A simple method for assessing copper-mediated oxidation of very-low-density lipoprotein isolated by rapid ultracentrifugation
ABSTRACT The association of very-low-density lipoprotein (VLDL) with atherosclerosis remains controversial. However, studies have shown that oxidative modification of VLDL can promote foam cell formation, leading to the development of atherosclerosis. A rapid method is described which will allow the significance of VLDL oxidation to be assessed in clinical studies. VLDL was isolated from heparinized plasma by a 1-h, single spin ultracentrifugation. Total protein was standardized to 25 mg/L. Oxidation was promoted by the addition of copper ions (17.5 mumol/L, final concentration) incubated at 37 degrees C. Conjugated diene production was followed at 234 nm. Total assay preparation time was 2 h. Urate greatly inhibited the oxidation of VLDL and was successfully removed by size exclusion chromatography. VLDL isolated from frozen plasma (-70 degrees C) was stable for 15 weeks. This simple, rapid method for the isolation of VLDL may be applied to assess the significance of VLDL oxidation in disease.
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ABSTRACT: Type II (non-insulin-dependent) diabetes mellitus is associated with raised triglycerides and increased very low density lipoprotein cholesterol. The aim of this study was to assess if very low density lipoprotein subfraction composition and potential to oxidise were altered in this condition. Very low density lipoprotein was separated into four subfractions (A-->D) by a novel, rapid ultracentrifugation procedure. Analysis of each subfraction included lipid and fatty acid composition. Preformed peroxides were measured spectrophotometrically and conjugated dienes were used as an indicator of in vitro lipid oxidation. In all results we compared patient and control subfractions. Mean fasting plasma glucose was 8.9 +/- 2.0 mmol/l in patients vs 5.1 +/- 0.4 mmol/l in control subjects (p < 0.001); patient HbA1c was 7.6 +/- 1.4%. Patient total lipid standardised for apo B was higher than controls in subfractions A, B and C; A, 201 vs 60; B, 191 vs 40; C, 63 vs 21; D, 29 vs 34 micromol lipid per mg apo B (p < 0.05). Preformed peroxides were higher in all patient subfractions compared with controls: A, 340 vs 48; B, 346 vs 42; C, 262 vs 28; D, 54 vs 16 nmol per mg apo B (p < 0.001). Patient subfractions A and D were more susceptible to in vitro oxidation. Monounsaturated fatty acids were lower in patients subfractions, 35.2 vs 36.7; B, 35.1 vs 38.7; C, 34.4 vs 36.5; D, 33.0 vs 35.5 as per cent total (p < 0.05). These results indicate abnormalities in very low density lipoprotein subfraction composition and oxidation profile in Type II diabetic subjects, which are characteristic of more atherogenic particles and that may contribute to the development of cardiovascular disease in these patients.Diabetologia 05/2000; 43(4):485-93. DOI:10.1007/s001250051333 · 6.88 Impact Factor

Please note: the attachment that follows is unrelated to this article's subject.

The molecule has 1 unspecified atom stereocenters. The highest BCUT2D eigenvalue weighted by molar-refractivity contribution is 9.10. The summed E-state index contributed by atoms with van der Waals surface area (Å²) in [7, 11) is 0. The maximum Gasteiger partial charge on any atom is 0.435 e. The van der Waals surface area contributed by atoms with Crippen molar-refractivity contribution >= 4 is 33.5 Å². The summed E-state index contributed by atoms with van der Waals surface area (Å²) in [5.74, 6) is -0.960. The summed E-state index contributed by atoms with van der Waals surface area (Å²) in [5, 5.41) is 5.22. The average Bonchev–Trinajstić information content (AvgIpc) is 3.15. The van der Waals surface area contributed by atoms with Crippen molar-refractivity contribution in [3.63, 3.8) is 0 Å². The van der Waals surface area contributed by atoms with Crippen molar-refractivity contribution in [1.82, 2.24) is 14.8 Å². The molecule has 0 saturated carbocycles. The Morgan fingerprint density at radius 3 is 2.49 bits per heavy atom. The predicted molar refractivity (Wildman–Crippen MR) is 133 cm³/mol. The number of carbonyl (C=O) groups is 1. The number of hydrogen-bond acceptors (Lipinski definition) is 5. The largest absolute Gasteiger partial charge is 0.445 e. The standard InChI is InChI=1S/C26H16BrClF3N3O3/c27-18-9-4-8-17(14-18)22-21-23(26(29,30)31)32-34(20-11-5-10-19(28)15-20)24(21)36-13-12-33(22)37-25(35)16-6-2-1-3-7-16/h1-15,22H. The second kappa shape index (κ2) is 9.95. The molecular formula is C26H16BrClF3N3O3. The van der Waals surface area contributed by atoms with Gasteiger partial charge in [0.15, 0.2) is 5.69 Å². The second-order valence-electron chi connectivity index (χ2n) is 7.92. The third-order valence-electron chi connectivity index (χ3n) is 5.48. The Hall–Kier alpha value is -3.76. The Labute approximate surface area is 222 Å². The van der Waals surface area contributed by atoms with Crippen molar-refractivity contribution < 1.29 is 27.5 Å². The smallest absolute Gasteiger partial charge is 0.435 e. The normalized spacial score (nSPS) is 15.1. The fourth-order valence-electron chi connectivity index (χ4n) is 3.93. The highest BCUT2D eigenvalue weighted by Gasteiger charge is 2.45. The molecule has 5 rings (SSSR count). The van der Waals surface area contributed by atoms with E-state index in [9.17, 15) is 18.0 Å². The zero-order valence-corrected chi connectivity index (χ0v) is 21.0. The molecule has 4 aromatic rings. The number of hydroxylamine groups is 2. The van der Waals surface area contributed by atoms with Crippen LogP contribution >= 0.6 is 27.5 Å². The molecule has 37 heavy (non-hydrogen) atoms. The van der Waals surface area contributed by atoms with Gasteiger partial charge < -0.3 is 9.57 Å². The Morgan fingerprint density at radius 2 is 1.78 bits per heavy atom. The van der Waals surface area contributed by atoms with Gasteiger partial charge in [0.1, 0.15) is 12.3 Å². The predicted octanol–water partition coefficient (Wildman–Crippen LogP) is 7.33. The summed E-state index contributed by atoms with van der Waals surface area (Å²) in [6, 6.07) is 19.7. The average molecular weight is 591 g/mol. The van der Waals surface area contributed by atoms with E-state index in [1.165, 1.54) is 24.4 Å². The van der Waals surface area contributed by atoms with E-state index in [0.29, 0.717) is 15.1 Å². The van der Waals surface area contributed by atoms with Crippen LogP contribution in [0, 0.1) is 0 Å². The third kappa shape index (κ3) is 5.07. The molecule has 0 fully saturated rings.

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ABSTRACT: The atherogenic oxidative modification of low-density lipoprotein is suggested to occur in the aortic intima. There is reasonable evidence to suggest that antioxidants might be beneficial in preventing or retarding the progression of atherosclerosis. Exercise, estrogens, and substitution of polyunsaturated fat for saturated fat are beneficial in the prevention of atherosclerosis. Yet, paradoxically, they are capable of inducing an oxidative stress. To reconcile with this paradox, we postulate that under certain conditions an oxidative stress might be beneficial by inducing antioxidant enzymes in arterial cells. However, those with genetic deficiency in antioxidant enzymes or those who poorly respond to oxidative stress or those with overwhelming plasma oxidative stress might need additional antioxidant protection.Free Radical Research 10/2000; 33(3):197-215. DOI:10.1080/10715760000301381 · 2.99 Impact Factor
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ABSTRACT: VLDLs, synthesized and released by the liver, are a heterogeneous group of particles of varying composition and metabolic fates. A method is described for the rapid isolation of VLDL into four subfractions (A-D) and assessment of their susceptibility to oxidation. The total isolation procedure required less than 3.5 h, and was achieved by gradient ultracentrifugation. Each subfraction was assessed for triglyceride, cholesterol, and apolipoprotein B (apoB) composition and for the presence of contaminants such as albumin and urate. The oxidation potential, in the presence of copper ions, of each subfraction was also assessed. This rapid procedure produced VLDL fractions analogous to those produced by a previously reported but more prolonged isolation method. Comparison of the two procedures demonstrated that lipid and apoB were similar, while the rapid procedure produced subfractions void of albumin and urate contamination and lower in preformed hydroperoxides. Compositional changes were found between the subfractions: as the subfractions became smaller and more dense (A-->D), there was a decrease in the ratio of triglyceride to apoB and an increase in the ratio of cholesterol to apoB, also arachidonic acid was increased in subfraction D compared with subfractions A, B, and C. The smaller subfractions were more susceptible to oxidation, a trend similar to that reported previously for the oxidation of LDL subfractions.The Journal of Lipid Research 05/2002; 43(5):824-31. · 4.73 Impact Factor